I don’t know that Old Fashioned really is preaching to non-Christians in the way the article suggests. There is a clear message of conviction and redemption, but it is for Clay, the Christian, not Amber, the free spirit. His holier-than-thou attitude brings on the ridicule of his friends and family. He is the one who is flawed just as much as she is. It is clearly evocative of the maxim: “Every saint has a past and every sinner has a future.”
I agree the marketing of the film clearly makes it look like Old Fashioned was made just to complete with Fifty Shades, which is unfortunate. To be fair, however, the nonreligious market often makes films that compete with each other, but take radically different approaches. Armageddon vs. Deep Impact is a key example of such. Fifty Shades is a big-budget Hollywood film, while Old Fashioned is a small-budget indie film, with the quirks and oddities that come with indie films. When we went to see Old Fashioned, it was showing right next door to Fifty Shades and, while the Vox article might call it a knock-off, I would say it is an alternative that presents a different view on the topic of love. Thankfully for both audiences, the theater walls were well insulated.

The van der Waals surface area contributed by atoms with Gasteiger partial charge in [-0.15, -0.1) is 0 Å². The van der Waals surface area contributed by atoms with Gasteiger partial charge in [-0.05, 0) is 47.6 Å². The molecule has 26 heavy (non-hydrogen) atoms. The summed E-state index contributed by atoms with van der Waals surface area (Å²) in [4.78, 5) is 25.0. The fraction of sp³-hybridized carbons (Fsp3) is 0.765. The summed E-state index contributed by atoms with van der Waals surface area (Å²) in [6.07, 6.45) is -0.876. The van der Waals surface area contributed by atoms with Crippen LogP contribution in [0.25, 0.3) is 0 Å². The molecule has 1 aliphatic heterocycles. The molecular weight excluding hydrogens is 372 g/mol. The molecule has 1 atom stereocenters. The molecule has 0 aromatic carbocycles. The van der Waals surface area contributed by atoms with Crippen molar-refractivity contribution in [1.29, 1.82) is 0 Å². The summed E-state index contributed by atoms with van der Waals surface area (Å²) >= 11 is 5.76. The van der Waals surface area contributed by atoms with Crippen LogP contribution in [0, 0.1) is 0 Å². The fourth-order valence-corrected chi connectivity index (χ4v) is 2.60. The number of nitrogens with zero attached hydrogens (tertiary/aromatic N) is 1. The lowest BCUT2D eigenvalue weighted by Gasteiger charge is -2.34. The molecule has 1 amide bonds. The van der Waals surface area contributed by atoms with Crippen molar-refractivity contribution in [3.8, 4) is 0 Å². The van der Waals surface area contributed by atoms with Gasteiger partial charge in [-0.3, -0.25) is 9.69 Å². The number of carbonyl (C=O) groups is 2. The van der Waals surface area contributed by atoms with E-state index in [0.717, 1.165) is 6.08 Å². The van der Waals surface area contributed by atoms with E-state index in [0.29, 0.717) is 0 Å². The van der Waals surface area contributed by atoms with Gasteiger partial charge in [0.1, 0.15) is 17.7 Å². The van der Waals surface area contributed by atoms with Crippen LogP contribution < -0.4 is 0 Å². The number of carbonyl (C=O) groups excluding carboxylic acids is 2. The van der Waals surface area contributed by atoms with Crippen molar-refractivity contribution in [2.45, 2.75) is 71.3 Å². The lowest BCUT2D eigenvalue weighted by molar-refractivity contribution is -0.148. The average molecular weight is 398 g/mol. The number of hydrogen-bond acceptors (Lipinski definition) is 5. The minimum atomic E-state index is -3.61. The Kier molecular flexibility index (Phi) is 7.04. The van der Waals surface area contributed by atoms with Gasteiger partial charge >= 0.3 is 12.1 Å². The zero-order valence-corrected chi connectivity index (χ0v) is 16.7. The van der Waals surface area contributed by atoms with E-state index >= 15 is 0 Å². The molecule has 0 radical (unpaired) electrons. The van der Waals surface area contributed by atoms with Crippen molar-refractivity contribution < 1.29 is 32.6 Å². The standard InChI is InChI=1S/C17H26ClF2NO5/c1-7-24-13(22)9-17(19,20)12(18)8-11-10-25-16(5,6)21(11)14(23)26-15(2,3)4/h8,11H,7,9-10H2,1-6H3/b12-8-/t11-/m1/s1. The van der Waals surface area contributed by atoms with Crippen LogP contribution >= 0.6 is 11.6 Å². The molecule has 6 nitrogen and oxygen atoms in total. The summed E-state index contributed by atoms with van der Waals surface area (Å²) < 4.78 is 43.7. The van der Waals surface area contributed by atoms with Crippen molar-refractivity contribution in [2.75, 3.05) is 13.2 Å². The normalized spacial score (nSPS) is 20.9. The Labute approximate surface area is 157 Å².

But all of this is prelude to the larger argument, which is this: if Christians were more willing to use the medium well, Hollywood would be more receptive to their movies.
The author of the Vox article is right that the storyline of the Bible is rife with tales waiting to be told well with modern special effects, but he is seriously delusional if he thinks such projects are going to be greenlit any time soon. Sure, you can look to Noah and Exodus, but those films were so concerned with visuals over story that they lost money, at least domestically. The Passion of the Christ was one of the boldest ventures into this arena and critics complained it was too violent.